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How do I pass variables by reference in JS? I have 3 variables that I want to perform several operations to so I want to put them in a for loop and perform the operations to each one.

pseudo code:

    myArray = new Array(var1, var2, var3);
    for (var x = 0; x < myArray.length; x++){
        //do stuff to the array
    }
    //now do stuff to the updated vars

What is the best way to do this?

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what's your problem? this has nothing to do with pass by reference. JS is always pass by value. –  hvgotcodes Oct 12 '11 at 18:20
4  
You're talking about 'pass by reference', but you have no function calls in your example so there is no passing at all in your example. Please clarify what you're trying to do. –  jfriend00 Oct 12 '11 at 18:44
    
Sorry for the confusion. I didn't specifically need to write a function so 'pass by reference' was a poor choice of words. I just want to be able to perform some operations to variables without writing makePretty(var1); makePretty(var2); makePretty(var3); ... –  BFTrick Oct 17 '11 at 15:28
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4 Answers

up vote 65 down vote accepted

There is no "pass by reference" available in JavaScript. You can pass an object (which is to say, you can pass-by-value a reference to an object) and then have a function modify the object contents:

function alterObject(obj) {
  obj.foo = "hello world";
}

var myObj = { foo: "goodbye" };

alterObject(myObj);

alert(myObj.foo); // "hello world" instead of "goodbye"

Now, in your case, you're not passing anything anyway, as far as I can tell. You can iterate over the properties of an array with a numeric index and modify each cell of the array, if you want.

It's important to note that "pass-by-reference" is a very specific term. It does not mean simply that it's possible to pass a reference to a modifiable object. Instead, it means that it's possible to pass a simple variable in such a way as to allow a function to modify that value in the calling context. So:

 function swap(a, b) {
   var tmp = a;
   a = b;
   b = tmp; //assign tmp to b
 }

 var x = 1, y = 2;
 swap(x, y);

 alert("x is " + x + " y is " + y); // "x is 1 y is 2"

In a language like C++, it's possible to do that because that language does have pass-by-reference.

edithere is a blog post on the topic. (Note the comment to that post that explains that C++ doesn't really have pass-by-reference. That is true. What C++ does have, however, is the ability to create references to plain variables, either explicitly at the point of function invocation to create a pointer, or implicitly when calling functions whose argument type signature calls for that to be done. Those are the key things JavaScript doesn't support.)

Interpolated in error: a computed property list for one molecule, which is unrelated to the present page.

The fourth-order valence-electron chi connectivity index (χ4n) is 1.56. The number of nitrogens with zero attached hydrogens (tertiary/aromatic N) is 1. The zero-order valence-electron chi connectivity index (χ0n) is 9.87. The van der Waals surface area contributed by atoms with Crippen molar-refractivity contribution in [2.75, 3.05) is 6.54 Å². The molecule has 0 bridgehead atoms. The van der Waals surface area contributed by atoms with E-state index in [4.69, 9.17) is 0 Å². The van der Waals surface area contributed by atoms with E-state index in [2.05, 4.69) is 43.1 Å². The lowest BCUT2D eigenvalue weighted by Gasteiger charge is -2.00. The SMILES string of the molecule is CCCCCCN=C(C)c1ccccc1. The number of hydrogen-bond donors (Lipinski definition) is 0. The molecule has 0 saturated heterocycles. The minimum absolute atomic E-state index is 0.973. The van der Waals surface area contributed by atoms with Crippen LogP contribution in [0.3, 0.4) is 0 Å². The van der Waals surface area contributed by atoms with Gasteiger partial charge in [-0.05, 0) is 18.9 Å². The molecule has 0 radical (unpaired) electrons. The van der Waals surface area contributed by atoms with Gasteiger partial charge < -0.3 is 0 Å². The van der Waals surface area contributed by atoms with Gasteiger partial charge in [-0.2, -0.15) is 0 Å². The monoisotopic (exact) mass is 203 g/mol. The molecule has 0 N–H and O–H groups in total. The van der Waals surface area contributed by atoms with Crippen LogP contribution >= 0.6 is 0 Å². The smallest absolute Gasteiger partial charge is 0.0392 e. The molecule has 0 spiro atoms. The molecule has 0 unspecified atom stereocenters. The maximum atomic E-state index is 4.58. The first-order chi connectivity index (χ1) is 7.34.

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1  
I wouldn't say "there is no pass by reference". Some types of variables are always passed by reference. There is no control over pass by reference vs. pass by value, but there is pass by reference. –  jfriend00 Oct 12 '11 at 18:25
14  
There is, in fact, absolutely no pass-by-reference. That's a very specific term. I'll update my answer. –  Pointy Oct 12 '11 at 18:26
2  
You can pass a reference to an object or an array which allows you to change the original object or array which I believe is what the OP is actually asking about. –  jfriend00 Oct 12 '11 at 18:35
1  
Well, the OP used the terminology but the actual code doesn't seem to involve any "passing" at all :-) I'm not really sure what he trying to do. –  Pointy Oct 12 '11 at 18:47
2  
Passing a reference by value is not the same as passing by reference, though it may appear so in some scenarios such as this. –  Travis Webb Dec 2 '13 at 16:13
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Workaround to pass variable like by reference:

var a = 1;
inc = function(variableName) {
  window[variableName] += 1;
};

inc('a');

alert(a); // 2


EDIT

yup, actually you can do it without access global

inc = (function () {
    var variableName = 0;

    var init = function () {
        variableName += 1;
        alert(variableName);
    }

    return init;
})();

inc();
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6  
I think it is a bad idea to touch window object unless you are developing trivial code. –  Phil Oct 12 '13 at 19:09
    
If your code is no longer "trivial", then its time to refactor. –  technosaurus Nov 10 '13 at 22:46
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Object rvar:

function rvar (name, value) {
    if (this instanceof rvar) {
        this.value = value;

        Object.defineProperty(this, 'name', { value: name });
        Object.defineProperty(this, 'hasValue', { get: function () { return this.value !== undefined; } });

        this.toString = function () { return this.value + ''; };
    } else {
        var r, t = this.constructor;
        if (!t.refs) {
            t.refs = {};
        }
        // Private
        t.refs[name] = new rvar(name, value);
        // Public
        Object.defineProperty(window, name, {
            get: function () { return t.refs[name]; },
            set: function (v) { t.refs[name].value = v; },
            configurable: true
        });

        return window[name];
    }
}

Variable declaration:

rvar('test_ref');
test_ref = 5; // === test_ref.value = 5

Test code:

function testRef (v) {
    v.value += 100;
}

testRef(test_ref);
testRef(test_ref);

Should all be true:

test_ref.hasValue && (test_ref.value === 205)
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You could use eval but I wouldn't recommend it. Instead, just use the variables from your array after.

var myArray = [var1, var2, var3];
for (var x = 0; x < myArray.length; x++){
    //do stuff to the array
}
var1 = myArray[0];
var2 = myArray[1];
var3 = myArray[2];
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